Wednesday, January 7, 2009


In his short essay “Bulverism”, C.S. Lewis discusses a phenomenon which results from our own arrogance and self righteousness. Lewis describes bulverism as the tendency we often have in modern society to disregard reason and logic in arguments and to assume that any opinion apart from our own is wrong. We then proceed to explain why a person is wrong without considering the possibility of their argument having any validity.

Lewis counters that you must examine a concept or idea logically and objectively (he uses the example of the balance of a bank account) to determine whether it is correct before you begin to point fingers showing what is wrong with a person to cause their idea to be incorrect. He says, “…you must show that a person is wrong before you start explaining why he is wrong.” He explains that it is only after we eliminate “bulverism” that we can use reason to determine the correctness or incorrectness of a belief, such as theism or more specifically, the Christian faith.

According to Lewis, “All our knowledge of the universe beyond our immediate experiences depends on inferences from these experiences. If our inferences do not give a genuine insight into reality, then we can know nothing.” He explains that our thoughts can have one of two possible sources: ordinary mindless causes, in which case no real insight can be drawn from the thought; or “reasons," in which case the thought holds some valuable meaning. In other words, only those theories which are reasonable are valid. Lewis states that our own thought and will are not a product of nature – they are not a result of some meaningless cause. They are the creation of some greater “self-existent Will or Reason outside ourselves, in fact, a Supernatural.”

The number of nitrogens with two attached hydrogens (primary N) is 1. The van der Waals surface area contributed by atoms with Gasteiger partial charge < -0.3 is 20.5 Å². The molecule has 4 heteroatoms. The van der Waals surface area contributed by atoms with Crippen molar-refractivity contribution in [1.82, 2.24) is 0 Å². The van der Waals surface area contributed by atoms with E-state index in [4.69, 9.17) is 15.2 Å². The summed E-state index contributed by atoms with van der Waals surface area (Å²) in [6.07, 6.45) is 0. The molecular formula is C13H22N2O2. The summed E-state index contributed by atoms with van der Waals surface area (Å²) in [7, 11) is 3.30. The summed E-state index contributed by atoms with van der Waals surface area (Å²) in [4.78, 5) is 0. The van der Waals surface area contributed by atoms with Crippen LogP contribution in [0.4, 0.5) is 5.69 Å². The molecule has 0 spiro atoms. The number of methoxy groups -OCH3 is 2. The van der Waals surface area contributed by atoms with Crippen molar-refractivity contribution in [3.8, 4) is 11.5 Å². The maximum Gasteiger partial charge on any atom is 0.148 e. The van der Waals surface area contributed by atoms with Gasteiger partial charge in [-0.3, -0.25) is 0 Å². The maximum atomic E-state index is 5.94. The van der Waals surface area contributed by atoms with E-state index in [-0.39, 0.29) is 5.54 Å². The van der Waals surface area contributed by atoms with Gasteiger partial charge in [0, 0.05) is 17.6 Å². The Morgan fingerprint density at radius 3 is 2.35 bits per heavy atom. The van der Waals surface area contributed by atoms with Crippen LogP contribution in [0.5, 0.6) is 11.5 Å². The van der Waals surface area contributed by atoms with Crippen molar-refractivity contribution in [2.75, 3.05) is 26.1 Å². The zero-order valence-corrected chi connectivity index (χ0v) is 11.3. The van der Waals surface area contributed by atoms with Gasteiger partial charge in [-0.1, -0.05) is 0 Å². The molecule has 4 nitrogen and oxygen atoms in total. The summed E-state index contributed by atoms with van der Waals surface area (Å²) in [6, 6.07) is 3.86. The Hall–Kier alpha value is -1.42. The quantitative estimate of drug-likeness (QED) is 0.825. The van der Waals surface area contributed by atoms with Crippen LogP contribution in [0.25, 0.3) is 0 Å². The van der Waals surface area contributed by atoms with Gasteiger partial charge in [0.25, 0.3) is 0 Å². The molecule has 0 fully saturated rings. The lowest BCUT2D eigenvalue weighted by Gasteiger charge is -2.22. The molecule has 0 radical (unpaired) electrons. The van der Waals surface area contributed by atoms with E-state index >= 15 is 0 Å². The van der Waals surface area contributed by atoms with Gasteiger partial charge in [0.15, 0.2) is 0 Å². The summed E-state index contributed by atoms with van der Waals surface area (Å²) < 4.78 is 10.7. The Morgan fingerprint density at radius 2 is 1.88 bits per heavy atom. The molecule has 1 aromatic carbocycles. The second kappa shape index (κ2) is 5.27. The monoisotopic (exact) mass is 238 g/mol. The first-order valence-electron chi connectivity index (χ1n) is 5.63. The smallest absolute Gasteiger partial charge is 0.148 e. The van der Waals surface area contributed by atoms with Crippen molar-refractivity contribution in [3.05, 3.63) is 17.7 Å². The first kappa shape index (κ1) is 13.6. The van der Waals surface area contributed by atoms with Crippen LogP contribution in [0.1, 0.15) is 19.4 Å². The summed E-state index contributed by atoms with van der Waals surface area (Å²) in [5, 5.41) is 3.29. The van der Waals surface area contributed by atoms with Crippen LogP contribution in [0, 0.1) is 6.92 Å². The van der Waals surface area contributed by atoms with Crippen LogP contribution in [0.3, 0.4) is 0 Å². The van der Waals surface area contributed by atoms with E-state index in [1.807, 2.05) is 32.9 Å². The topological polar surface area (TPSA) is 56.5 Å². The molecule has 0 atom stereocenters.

I found this essay to be very insightful. I agree that theories and ideas need to be broken down and processed reasonably in order to determine their "trueness" or "falseness". I also agree that the source of the reason or will by which we discern has to be some greater Reason (God). I also think that the phenomenon of bulverism is one which is very prevalent in society. We tend to be a very sinful and self-centered people. We have a general inability to see things from the perspective of others. Our arrogance prevents us from seeing value in the insights and thoughts of others and the error in our own thoughts. This is not to say that every thought or opinion any person has is necessarily correct. But I do think there is a need for an increased humility among people in general. We need to look at theories and beliefs in a more objective manner rather than immediately moving to judge the person who produced that thought or theory.

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